Montblanc acquired Minerva a few years back and then unveiled a high-end line of traditionally constructed and finished watches named Villeret 1858. This has been met with some scepticism – Montblanc after all is a pen company.
Only 200 or so Villeret watches are made each year and they start at about EUR40,000. Not accessible or affordable by any measure. But if you look closely at the Villeret watches, they acquit themselves very, very well, demonstrating the best of watchmaking finishing techniques.
I was loaned a Villeret Vintage Pulsographe for a review (which has been published in The Peak Selections: Timepieces, available in Singapore newsstands and bookstores) and had the fortune to examine the MB M13.21 calibre up close. Though the dial and case design can be improved, the movement is exquisite.
Note the carefully executed finished everywhere – the striping, angling, straight graining. Everything is beautifully done.
One detail of the movement I particularly like is the finish on the barrel ratchet wheel and also the polished teeth on that wheel, shown below.
Personally I could not find fault with the movement decoration – and I was looking hard – save for one point. The pallet fork bridge is decorated with perlage, which blends into the base plate which is also finished in perlage. Typically the pallet fork bridge is finished differently from the base plate so that it stands out. But this is a personal preference rather than shortcoming in finishing. The pallet fork bridge is still very well finished – the edges are all angled and polished, and the countersinks for the pins and screws holding the bridge are bevelled and polished as well.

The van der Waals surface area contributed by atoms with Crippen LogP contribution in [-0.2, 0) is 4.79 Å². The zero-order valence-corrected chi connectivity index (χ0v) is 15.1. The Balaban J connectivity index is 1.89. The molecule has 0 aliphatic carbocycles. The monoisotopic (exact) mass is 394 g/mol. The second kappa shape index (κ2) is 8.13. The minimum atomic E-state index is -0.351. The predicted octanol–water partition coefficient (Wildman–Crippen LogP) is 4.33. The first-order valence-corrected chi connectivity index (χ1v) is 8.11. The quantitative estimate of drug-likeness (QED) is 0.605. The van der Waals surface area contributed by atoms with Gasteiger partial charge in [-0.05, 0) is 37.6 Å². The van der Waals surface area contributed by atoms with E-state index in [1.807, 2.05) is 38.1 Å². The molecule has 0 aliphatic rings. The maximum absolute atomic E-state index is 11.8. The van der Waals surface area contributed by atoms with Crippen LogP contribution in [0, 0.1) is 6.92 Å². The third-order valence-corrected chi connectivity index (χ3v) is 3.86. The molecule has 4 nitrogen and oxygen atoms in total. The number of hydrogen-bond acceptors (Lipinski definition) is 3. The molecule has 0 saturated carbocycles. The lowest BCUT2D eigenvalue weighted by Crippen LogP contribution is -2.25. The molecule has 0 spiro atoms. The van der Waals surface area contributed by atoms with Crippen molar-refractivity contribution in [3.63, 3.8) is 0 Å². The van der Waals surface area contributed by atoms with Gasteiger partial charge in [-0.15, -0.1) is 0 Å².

|The pallet fork bridge|
Note that the watch I was loaned, which is depicted in the photos below, was a steel case prototype, not a white gold production watch. Consequently the movement is not as pristine or clean as it should be. But still the excellent quality of the finish remains obvious; the production pieces, if anything, are even better.
The decoration is perfectly suited to the mid-20th century aesthetic of the chronograph movement – traditional, classical and high quality.
In fact the movement compares well with the Lange Datograph, which I consider the gold standard for a manual-wind, traditionally styled chronograph movement. However, the Datograph enjoys two key advantages – design and materials.
|L951.1 of Lange Datograph|
The L951.1 movement is a modern movement designed purposely to look good hence the many curves and points in the chronograph levers. Combined with the vivid colours of German silver and blued steel screws, it looks brilliant.
|Datograph: Notice the black polished cap on the escape wheel bridge to the left|
Yet even compared to the gold standard, the Montblanc does exceptionally well. And seta against the best Swiss competitors the Montblanc does even better, it is just as good as a Breguet or Vacheron (I have yet to examine the new Patek chronograph calibre carefully). Note that the Montblanc retails for about 40% less than the Lange, and is similarly less than the Swiss competition.
If there is one criticism I can make is that the Montblanc is technologically a step back relative to its peers since it is basically a vintage calibre that has been modernised. But it is finished magnificently and looks gorgeous. If Montblanc Villeret can introduced a modern calibre similarly finished, it will be dramatic and astonishing I am certain.
I will let the rest of my photos do the talking.
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